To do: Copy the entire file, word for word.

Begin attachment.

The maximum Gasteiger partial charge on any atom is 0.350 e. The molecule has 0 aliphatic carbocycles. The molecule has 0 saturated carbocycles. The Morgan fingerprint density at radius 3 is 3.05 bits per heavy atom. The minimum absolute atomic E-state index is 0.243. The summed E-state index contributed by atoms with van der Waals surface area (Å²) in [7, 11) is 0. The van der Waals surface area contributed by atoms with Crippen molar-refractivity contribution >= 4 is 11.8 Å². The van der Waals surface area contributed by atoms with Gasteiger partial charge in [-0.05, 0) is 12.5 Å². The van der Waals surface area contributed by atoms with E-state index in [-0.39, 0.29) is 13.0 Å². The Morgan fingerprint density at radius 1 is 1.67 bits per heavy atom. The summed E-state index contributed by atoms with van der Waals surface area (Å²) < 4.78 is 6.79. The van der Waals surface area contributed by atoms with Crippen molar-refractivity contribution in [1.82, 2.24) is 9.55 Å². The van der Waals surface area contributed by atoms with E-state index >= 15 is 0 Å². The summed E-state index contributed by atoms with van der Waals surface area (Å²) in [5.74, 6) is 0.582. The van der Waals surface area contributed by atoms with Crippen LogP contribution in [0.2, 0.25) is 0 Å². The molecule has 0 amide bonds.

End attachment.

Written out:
The maximum Gasteiger partial charge on any atom is 0.350 e. The molecule has 0 aliphatic carbocycles. The molecule has 0 saturated carbocycles. The Morgan fingerprint density at radius 3 is 3.05 bits per heavy atom. The minimum absolute atomic E-state index is 0.243. The summed E-state index contributed by atoms with van der Waals surface area (Å²) in [7, 11) is 0. The van der Waals surface area contributed by atoms with Crippen molar-refractivity contribution >= 4 is 11.8 Å². The van der Waals surface area contributed by atoms with Gasteiger partial charge in [-0.05, 0) is 12.5 Å². The van der Waals surface area contributed by atoms with E-state index in [-0.39, 0.29) is 13.0 Å². The Morgan fingerprint density at radius 1 is 1.67 bits per heavy atom. The summed E-state index contributed by atoms with van der Waals surface area (Å²) < 4.78 is 6.79. The van der Waals surface area contributed by atoms with Crippen molar-refractivity contribution in [1.82, 2.24) is 9.55 Å². The van der Waals surface area contributed by atoms with E-state index >= 15 is 0 Å². The summed E-state index contributed by atoms with van der Waals surface area (Å²) in [5.74, 6) is 0.582. The van der Waals surface area contributed by atoms with Crippen LogP contribution in [0.2, 0.25) is 0 Å². The molecule has 0 amide bonds.